With your year long Carla subscription, you will receive a new issue right to your doorstep every 3 months.
Our advertising program is essential to the ecology of our publication. Ad fees go directly to paying writers, which we do according to W.A.G.E. standards.
We are currently printing runs of 6,000 every three months. Our publication is distributed locally through galleries and art related businesses, providing a direct outlet to reaching a specific demographic with art related interests and concerns.
To advertise or for more information on rates, deadlines, and production specifications, please contact us at email@example.com
Phonetic corruptions underpin Benjamin Turner’s current exhibition at Central Park. Beginning in a hallway leading to the gallery’s fire escape, an obliquely cut bed frame hovers next to a set of art-brut-style painted eyelashes. From the floor, black vinyl letters spell out “TWAT-PTCHSS” as they dribble up the wall. Like the percussive logic of his text, Turner’s assemblages might be thought of as routine objects syntactically stewed. Tame objects are made conspicuous by their restraints; fragments of everyday living bound and silenced by some dirty nylon rope. A red light softly pulses.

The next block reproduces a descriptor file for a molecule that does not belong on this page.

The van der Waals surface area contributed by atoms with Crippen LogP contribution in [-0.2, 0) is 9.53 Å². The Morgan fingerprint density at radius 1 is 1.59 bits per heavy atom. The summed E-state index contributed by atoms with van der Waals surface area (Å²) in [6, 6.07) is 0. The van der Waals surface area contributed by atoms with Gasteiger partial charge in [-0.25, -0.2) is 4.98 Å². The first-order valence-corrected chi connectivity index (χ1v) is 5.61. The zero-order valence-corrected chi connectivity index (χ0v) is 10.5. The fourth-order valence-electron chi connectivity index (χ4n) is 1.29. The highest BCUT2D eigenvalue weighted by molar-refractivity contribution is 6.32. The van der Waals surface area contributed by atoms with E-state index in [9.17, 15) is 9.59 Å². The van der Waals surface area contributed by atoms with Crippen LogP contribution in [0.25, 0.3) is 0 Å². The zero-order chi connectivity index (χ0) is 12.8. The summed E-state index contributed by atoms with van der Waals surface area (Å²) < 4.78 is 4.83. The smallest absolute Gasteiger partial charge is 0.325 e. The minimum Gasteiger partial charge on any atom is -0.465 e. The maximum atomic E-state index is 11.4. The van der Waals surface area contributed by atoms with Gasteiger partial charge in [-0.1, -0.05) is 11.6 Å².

In Central Park’s darkened main space—a small, emptied downtown office—hangs Opinel (2016), a custom-built light box. Shot in a modern kitchen, the backlit image shows a hand model holding up a polished white egg in final judgment above an assortment of clear-bowled vegetables. The still photo exists here in only partial stasis. One by one, a quiet assembly of colored LED lights bonks on and off from behind the image; a rainbow spiral adds a cheerless motion. These scuttling lights create a durational experience of a photograph that breaks its own stillness again and again: look here; look here.
Turner’s works feel thick with imprisonment. The small photographs of darkened car headlights in Leather Watch 1 and 2 (2016) appear surgically isolated from their automotive bodies. Opinel’s cooking-show vitality is in fact a paralyzed still life pranked by its own interior light show — a neon sign blinking over a dead restaurant. The harsh poetics of TWAT-PTCHSS (2016) prompts a glimpse of the guttural and sibilant interior spaces of his assemblages, and of a possible world where one might be able to hear sculptures speak (or at least mumble). His texts and objects peek into the reverberant space of a poet’s “skull mouth ears triumvirate” (1) and leave us straining to hear more.
(1) Andrew Choate, Language Makes Plastic of the Body, Palm Press, 2006.
Benjamin Turner: Phaidon Worried runs from March 11 – April 1, 2016 at Central Park (412 W 6th St #615, Los Angeles, CA 90014)